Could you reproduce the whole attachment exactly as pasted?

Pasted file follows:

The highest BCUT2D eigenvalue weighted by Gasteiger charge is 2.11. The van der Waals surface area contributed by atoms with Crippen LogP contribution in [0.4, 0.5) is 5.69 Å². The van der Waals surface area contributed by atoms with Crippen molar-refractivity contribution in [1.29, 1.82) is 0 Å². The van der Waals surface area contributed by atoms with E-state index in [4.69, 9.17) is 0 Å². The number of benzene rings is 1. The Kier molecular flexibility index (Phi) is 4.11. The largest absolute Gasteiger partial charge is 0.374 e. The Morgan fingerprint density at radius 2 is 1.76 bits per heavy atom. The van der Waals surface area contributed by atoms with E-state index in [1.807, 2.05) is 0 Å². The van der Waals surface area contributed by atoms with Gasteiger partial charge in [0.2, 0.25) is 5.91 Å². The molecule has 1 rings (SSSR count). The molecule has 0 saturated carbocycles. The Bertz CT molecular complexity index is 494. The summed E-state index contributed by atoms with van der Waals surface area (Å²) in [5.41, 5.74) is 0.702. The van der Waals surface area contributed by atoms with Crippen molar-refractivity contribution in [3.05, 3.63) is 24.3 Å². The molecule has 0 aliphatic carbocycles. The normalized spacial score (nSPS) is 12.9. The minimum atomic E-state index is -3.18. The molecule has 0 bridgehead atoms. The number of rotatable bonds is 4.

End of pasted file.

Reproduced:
The highest BCUT2D eigenvalue weighted by Gasteiger charge is 2.11. The van der Waals surface area contributed by atoms with Crippen LogP contribution in [0.4, 0.5) is 5.69 Å². The van der Waals surface area contributed by atoms with Crippen molar-refractivity contribution in [1.29, 1.82) is 0 Å². The van der Waals surface area contributed by atoms with E-state index in [4.69, 9.17) is 0 Å². The number of benzene rings is 1. The Kier molecular flexibility index (Phi) is 4.11. The largest absolute Gasteiger partial charge is 0.374 e. The Morgan fingerprint density at radius 2 is 1.76 bits per heavy atom. The van der Waals surface area contributed by atoms with E-state index in [1.807, 2.05) is 0 Å². The van der Waals surface area contributed by atoms with Gasteiger partial charge in [0.2, 0.25) is 5.91 Å². The molecule has 1 rings (SSSR count). The molecule has 0 saturated carbocycles. The Bertz CT molecular complexity index is 494. The summed E-state index contributed by atoms with van der Waals surface area (Å²) in [5.41, 5.74) is 0.702. The van der Waals surface area contributed by atoms with Crippen molar-refractivity contribution in [3.05, 3.63) is 24.3 Å². The molecule has 0 aliphatic carbocycles. The normalized spacial score (nSPS) is 12.9. The minimum atomic E-state index is -3.18. The molecule has 0 bridgehead atoms. The number of rotatable bonds is 4.